The virtual machine's "name" is 192.168.93.2.
An example command-line login is:
Supply the root password ("rootpassword"). Once you've
verified that you can connect, log out.
- Set a VMPlayer Preference
(You have to do this at most once, of course.)
Click on the Player menu (at the top to the left). Select
Preferences. Now select "Power off the virtual machine"
under Exit behavior.
Shut down the virtual machine gracefully:
$ shutdown -h 0
- The hard drive has been set to be non-persistent; if you
power down the virtual machine, and power it back on (or if
you quit and restart VMware), then any changes that have been made
to the file system inside VMware/linux will be lost. This is a good
thing: it means every time you restart VMware, there is a working
kernel available to boot from.
However, it also means that when you install your new
kernel, you can't power down the virtual machine; instead,
you'll software reboot it from inside linux (as described
There is nothing you can do to change this - it's a restriction
of the free player that you can't change this setting.
(You can, however, set the Preferences exit behavior option to
suspend, rather than power off. The next time you launch
VMWare Player the machine will be whereever it was when you
last stopped the player -- that is, you could imagine having
a machine that ran forever that way.)
- VMware/linux has been configured for
host-only networking; this means that VMware/linux can
only communicate with the (physical) host that it is running on,
rather than the Internet at large. This is a security measure.
It turns out you can change this setting, but don't.
(At least, don't change it on the lab machines. You can change
it on your own machine, but realize that the copy of Linux
running in VMWare Player may be as attackable as it would be running
on a physical processor. Also, notice that the ROOT PASSWORD
is given right here on this public page. It wouldn't take much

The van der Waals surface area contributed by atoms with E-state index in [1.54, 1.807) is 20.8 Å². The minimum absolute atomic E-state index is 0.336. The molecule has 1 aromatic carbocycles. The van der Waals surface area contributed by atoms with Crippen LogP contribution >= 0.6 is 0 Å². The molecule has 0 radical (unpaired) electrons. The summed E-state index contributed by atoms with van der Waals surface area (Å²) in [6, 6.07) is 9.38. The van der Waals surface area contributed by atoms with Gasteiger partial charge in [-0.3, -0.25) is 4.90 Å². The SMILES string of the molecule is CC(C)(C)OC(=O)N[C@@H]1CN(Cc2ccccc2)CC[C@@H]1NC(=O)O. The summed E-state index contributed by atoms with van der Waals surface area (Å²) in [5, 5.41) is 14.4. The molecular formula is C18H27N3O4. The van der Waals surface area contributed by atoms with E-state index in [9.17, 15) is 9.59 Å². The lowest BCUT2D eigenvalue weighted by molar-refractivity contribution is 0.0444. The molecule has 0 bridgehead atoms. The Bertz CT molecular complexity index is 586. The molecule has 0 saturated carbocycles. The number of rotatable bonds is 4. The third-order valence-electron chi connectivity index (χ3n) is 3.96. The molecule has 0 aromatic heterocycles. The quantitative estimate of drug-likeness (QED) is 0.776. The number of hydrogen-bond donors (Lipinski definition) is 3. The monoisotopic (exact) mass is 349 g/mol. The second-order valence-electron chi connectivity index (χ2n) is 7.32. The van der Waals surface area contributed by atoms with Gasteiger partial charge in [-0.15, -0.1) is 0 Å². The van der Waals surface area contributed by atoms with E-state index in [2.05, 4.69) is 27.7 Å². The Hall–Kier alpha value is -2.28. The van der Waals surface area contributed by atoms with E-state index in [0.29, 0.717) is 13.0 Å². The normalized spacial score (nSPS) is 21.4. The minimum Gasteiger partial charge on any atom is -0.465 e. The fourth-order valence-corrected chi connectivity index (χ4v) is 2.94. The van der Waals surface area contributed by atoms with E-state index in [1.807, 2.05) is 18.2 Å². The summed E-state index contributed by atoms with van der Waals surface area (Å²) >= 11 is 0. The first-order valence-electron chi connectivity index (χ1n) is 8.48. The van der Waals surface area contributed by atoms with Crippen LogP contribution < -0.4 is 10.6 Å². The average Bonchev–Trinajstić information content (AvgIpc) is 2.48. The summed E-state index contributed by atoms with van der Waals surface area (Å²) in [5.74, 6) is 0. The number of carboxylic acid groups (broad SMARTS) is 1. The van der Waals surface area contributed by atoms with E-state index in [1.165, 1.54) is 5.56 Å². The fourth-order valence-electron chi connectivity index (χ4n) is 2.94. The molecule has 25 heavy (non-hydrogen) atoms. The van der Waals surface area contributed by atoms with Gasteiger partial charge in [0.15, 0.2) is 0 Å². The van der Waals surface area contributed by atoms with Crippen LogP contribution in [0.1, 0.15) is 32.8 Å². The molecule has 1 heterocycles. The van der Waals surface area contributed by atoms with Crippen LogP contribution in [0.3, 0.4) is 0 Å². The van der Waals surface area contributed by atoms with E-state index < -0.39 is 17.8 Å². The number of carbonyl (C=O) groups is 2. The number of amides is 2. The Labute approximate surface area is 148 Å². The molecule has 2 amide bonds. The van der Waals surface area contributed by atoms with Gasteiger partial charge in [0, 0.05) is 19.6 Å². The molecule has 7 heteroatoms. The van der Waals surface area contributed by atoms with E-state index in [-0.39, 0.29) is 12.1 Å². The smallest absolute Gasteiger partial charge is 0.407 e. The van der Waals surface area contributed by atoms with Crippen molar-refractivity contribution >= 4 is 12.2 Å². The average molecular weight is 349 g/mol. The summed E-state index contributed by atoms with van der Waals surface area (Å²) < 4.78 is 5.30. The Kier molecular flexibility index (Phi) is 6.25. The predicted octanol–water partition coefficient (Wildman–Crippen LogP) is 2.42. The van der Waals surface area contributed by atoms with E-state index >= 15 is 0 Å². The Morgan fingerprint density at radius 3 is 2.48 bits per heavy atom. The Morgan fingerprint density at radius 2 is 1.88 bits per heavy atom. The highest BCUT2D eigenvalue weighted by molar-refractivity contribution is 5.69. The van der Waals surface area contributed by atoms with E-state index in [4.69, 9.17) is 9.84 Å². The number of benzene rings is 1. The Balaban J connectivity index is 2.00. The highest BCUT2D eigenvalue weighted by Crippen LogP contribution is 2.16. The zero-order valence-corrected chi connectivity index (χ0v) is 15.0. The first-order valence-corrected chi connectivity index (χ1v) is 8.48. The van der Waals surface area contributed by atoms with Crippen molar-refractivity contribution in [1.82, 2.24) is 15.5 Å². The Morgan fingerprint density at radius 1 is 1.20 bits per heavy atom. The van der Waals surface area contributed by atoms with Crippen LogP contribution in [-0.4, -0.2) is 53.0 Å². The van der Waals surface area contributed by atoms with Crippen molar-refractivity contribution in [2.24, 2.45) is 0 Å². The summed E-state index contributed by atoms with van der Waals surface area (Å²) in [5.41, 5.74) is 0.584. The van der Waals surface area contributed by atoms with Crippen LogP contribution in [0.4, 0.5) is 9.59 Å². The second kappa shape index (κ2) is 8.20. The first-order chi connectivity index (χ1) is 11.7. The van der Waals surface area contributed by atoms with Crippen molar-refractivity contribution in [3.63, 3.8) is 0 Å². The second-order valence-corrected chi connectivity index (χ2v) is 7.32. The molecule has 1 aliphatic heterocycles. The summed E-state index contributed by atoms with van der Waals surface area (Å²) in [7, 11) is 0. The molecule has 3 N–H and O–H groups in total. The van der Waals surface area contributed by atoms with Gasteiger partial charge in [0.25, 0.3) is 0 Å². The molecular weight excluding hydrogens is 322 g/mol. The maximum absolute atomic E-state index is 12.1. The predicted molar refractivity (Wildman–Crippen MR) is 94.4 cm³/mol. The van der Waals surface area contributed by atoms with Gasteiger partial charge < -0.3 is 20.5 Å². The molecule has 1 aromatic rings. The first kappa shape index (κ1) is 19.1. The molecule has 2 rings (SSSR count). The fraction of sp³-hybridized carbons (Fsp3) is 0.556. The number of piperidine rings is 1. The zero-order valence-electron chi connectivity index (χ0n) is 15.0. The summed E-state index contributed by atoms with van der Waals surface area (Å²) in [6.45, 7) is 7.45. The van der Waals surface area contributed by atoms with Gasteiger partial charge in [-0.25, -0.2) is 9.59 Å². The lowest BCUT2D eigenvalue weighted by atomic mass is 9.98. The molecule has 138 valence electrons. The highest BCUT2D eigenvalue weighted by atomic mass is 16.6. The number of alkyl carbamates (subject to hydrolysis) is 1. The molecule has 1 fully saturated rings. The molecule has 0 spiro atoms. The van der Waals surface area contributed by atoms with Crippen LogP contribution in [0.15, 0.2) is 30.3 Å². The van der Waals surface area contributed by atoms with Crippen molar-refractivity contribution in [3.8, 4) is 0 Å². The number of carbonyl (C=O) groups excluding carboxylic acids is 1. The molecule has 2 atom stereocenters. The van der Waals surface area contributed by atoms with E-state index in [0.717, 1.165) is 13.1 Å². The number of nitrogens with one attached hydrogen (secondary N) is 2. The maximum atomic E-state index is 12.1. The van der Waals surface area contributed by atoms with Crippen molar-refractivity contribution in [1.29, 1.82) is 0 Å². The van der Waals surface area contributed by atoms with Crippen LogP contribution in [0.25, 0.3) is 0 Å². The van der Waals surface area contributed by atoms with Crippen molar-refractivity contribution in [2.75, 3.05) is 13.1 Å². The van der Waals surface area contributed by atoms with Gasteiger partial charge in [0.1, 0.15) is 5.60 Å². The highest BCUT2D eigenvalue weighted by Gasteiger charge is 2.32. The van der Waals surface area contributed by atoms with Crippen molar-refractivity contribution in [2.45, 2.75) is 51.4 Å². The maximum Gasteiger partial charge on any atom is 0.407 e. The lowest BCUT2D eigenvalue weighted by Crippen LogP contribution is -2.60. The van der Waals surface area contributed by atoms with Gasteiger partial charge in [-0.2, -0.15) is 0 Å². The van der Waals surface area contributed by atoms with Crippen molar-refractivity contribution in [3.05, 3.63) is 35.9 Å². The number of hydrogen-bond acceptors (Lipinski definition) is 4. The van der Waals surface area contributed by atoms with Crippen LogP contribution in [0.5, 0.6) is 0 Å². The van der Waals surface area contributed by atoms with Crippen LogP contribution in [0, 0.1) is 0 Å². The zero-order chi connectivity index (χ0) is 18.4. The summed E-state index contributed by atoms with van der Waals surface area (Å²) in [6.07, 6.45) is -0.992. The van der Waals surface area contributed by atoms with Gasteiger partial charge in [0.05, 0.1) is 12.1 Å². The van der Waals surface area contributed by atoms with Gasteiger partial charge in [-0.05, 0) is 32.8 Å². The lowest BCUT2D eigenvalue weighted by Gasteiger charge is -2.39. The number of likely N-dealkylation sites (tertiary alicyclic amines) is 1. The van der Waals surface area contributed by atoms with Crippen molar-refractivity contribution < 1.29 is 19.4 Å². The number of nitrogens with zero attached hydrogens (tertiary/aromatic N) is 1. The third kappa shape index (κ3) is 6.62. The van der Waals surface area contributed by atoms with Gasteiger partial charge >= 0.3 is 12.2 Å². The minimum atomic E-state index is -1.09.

skill for someone to break into your Linux machine if you allow
access from beyond the physical machine it's running on.)
Compiling and running your kernel
- To familiarize
yourself with the class work environment.
- To learn how
to build the Linux kernel.
- To learn how to test kernels
document provides you with step-by-step instructions for
building and booting a kernel. For further information on
building kernels, refer to the Linux Kernel
HOWTO. The VMware web site (http://www.vmware.com/) has
further information on VMware.
|Part 1: Build a kernel
For this class, we are using a somewhat old kernel source (version 2.6.13).
This is irrelevant from an instructional standpoint, however it sometimes raises
incompatibility problems when forkbomb is updated. Recently, the compiler on
forkbomb has been updated to a version (4.3.0) that is no longer compatible with
our instructional kernel. For this reason, we will be using a slightly older gcc
version (4.0.0) for compiling the kernel (the default gcc installed on forkbomb
can still be used for other compilations). gcc-4.0.0
can be found at /cse451/projects/bin/gcc,
and you will have to update your PATH environment
variable, to ensure that you use it.
Please proceed as follows:
Log onto forkbomb using ssh.
In the shell where you will do your kernel compilation, type:
(To check that you are using the correct gcc version, type gcc --version, it should print 4.0.0.)
- In bash or ksh:
- Incsh or tcsh):
setenv PATH /cse451/projects/bin:$PATH
Then, cd to
Compile the kernel with:
(Note that it is not necessary to run "make configure " or similar
options you may read about in other sources of information.)
Compiling will take a while (minutes)
the first time you do it, but you won't be recompiling
every file all the time, so it will go much faster later on.
Assuming compilation is successful, your new kernel image
will be created as ./arch/i386/boot/bzImage.
(You should see a statement to that effect at the end of the
|Part 2: Transfer bzImage to
Copy the new kernel image from forkbomb
to your local, physical machine:
scp forkbomb:/cse451/username/linux-220.127.116.11/arch/i386/boot/bzImage .
(Note the period at the end of that command line.)
Launch VMware Player and bring up the CSE 451 virtual machine.
You might as well log in, since you'll need to be logged in
during the next step.
Now scp your bzImage
from the local, physical machine to the virtual machine,
putting it in directory /boot:
scp bzImage email@example.com:/boot
Restart Linux on the virtual machine:
shutdown -r 0
as root in the VM.
When the boot menu comes up (as almost the first thing once the
VM starts rebooting), hit the down arrow key to select the
rather than Fedora Core (2.6.11-1.1369_FC4),
and hit enter.
The VM will now attempt to boot using your kernel.
If all goes well, you'll get to the login screen and will
be able to login as root.
|Part 4: Some helpful
Adding new files to the kernel source tree: If you need
to add a new file to the Linux source tree, do it in the
- Determine which existing directory
the file(s) will live in
- Edit the Makefile in that
directory, and add the name(s) of the .or file(s) that will be
created to the definition of O_OBJS.
- To build the kernel, you must be in the top-level
source directory (the one containing the file named